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Girl to friend: 'I think I've got a knife in my throat'

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Girl to friend: 'I think I've got a knife in my throat'
11:34 CET+01:00
Police continue to hunt for the man suspected in the stabbing a 10-year-old girl outside of her school in Gothenburg on Monday. As the girl recovers in hospital, local residents remain on edge following the attack.

“I saw blood when I came up to her. She said, 'I think I've got a knife in my throat',” a 9-year-old friend of the victim told the Metro newspaper.

The friend at first thought the 10-year-old had a bloody nose, but soon realized her friend lying on the ground had a knife protruding from her neck.

She then saw a strange man running from the scene.

“He was wearing white trousers and a black leather jacket and had something in his mouth,” the girl told Metro.

The day after the attack, more officers are out on patrol in the neighbourhood near the Bergsgård school where the stabbing took place.

“We've boosted our presence in the area,” police spokesperson Elf Edberg told the TT news agency on Tuesday morning.

“If for no other reason than to increase the sense of security.”

Edberg refused to say, however, exactly how many additional officers were on patrol in the Hjällbo district.

The stabbing, which took place Monday morning, left the school in shock.

“Obviously it's worrisome. What's happened is just tragic,” parent Jama Abdi Qafaar told the local Göteborgs-Posten (GP) newspaper.

He placed some of the blame on the inadequate security at the school.

“They should have wardens out during recess. It's too easy to get in here,” he told the paper.

Parent Paulus Esho's daughter is friends with the victim and she was out in the schoolyard at when the incident took place.

“She's really scared now. They all gathered in the school afterward and cried,” he told GP.

According to some eyewitness accounts, the girl may have found the knife on the ground and was on her way to turn it in to a teacher when the man come up from behind her.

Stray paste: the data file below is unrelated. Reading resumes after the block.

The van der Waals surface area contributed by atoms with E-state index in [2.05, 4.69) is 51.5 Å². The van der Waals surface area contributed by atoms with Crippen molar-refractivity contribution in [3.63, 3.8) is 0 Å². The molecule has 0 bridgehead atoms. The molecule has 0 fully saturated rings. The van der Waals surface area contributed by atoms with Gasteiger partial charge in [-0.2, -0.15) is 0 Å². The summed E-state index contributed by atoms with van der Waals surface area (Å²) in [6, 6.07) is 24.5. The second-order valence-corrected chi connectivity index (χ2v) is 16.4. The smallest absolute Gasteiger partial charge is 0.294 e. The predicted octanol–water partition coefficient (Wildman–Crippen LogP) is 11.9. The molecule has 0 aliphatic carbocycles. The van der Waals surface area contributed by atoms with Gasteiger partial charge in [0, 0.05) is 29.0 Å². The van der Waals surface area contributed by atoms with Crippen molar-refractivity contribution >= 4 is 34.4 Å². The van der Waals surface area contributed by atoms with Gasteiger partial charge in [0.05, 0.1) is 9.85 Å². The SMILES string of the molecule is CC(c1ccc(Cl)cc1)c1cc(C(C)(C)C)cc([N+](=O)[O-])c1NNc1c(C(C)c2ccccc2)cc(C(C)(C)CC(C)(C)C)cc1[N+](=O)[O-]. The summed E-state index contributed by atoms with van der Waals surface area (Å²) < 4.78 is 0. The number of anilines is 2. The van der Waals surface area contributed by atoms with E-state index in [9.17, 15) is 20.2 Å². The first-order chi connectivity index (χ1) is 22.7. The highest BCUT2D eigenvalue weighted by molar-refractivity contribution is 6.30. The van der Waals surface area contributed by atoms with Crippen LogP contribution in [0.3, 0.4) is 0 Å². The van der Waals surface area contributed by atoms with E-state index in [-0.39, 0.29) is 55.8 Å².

A police source told the Aftonbladet newspaper that investigators believe the stabbing was the work of a lone, confused man.

One of several leads the police are exploring is a cigarette butt found near the scene which police hope may have DNA evidence.

Following the attack, the girl ended up at Sahlgrenska hospital.

Hospital spokesperson Lena Mattson said that the girl is in stable condition, but refused to provide any more details.

At the school, personnel and police held a joint meeting prior to students' arrival on Tuesday.

Principal Janne Niklasson explained that school officials hoped that the children would have as normal a school day as possible.

“We're not making any changes to their schedules,” he told TT.

“What's important is that students come to school and have the chance to talk to their teachers about what happened.”

Psychologists and other student health personnel will hold talks with the students who were interviewed by police about the stabbing and plans to follow the police investigation closely.

“There was a lot of attention from the media yesterday and that's not something our students are used to dealing with,” said Niklasson, who added that he hoped members of the press would not come too close to the school, where enrolled students are between six and twelve-years-old.

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